> The spec only addresses explicit write lock, discusses shared lock but
> punts on recommondations.  Many site management systems have a concept of
> a
> 'Reservation' (guarantee to submit without conflict, while others may
> still
> be allowed to merge).  While it seems that the current spec has
> sidestepped
> version control - not being able to coexist with existing systems and
> detect conflicts seems to be a significant drawback.  Overall the
> exclusion
> of versioning in this draft renders the spec almost unusable except for
> extremely small scale sites (a handful of non conflicting contributors).
> In closing, I'm hoping that the working group will take a careful
> consideration of the issues involved with WEBDAV integrating with 
> versioning and workflow systems before ratifying the current draft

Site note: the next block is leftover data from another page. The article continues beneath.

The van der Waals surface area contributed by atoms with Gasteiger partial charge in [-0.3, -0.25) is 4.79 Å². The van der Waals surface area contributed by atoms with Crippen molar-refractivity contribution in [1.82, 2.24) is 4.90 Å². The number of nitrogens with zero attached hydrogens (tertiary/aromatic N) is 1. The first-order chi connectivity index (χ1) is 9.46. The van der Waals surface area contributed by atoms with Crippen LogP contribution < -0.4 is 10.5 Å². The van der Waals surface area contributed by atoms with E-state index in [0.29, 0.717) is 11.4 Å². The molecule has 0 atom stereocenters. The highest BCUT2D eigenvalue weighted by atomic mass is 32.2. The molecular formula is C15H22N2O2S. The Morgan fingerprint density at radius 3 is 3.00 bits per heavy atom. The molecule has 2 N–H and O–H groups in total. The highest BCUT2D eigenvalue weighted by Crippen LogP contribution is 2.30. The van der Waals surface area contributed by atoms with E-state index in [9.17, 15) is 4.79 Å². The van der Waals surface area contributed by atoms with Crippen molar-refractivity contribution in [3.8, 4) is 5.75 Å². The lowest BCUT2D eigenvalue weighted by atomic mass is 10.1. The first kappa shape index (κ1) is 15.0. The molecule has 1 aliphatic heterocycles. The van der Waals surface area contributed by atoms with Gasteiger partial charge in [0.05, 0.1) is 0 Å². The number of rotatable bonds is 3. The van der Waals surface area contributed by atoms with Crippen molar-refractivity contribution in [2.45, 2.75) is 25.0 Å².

> specification.  I'd personally like to see the industry adopt WEBDAV, but 
> in it's current form, the omission of versioning and the lack of enabling 
> even the most simple workflow trigger (collection submit) seems to limit
> its overall usefulness, and makes it difficult to integrate effectively
> into existing site management, versioning and workflow systems.  I 
> with a little extra refinement and discussion the current spec could be
> extended to address these needs.
> --
> Sanford L. Barr
> Manager, Internet Technology Group
> Interwoven, Inc. 885 N. San Antonio Rd., Los Altos, CA 94022 650/917-3600 
> ext 219
Received on Thursday, 12 February 1998 18:01:05 UTC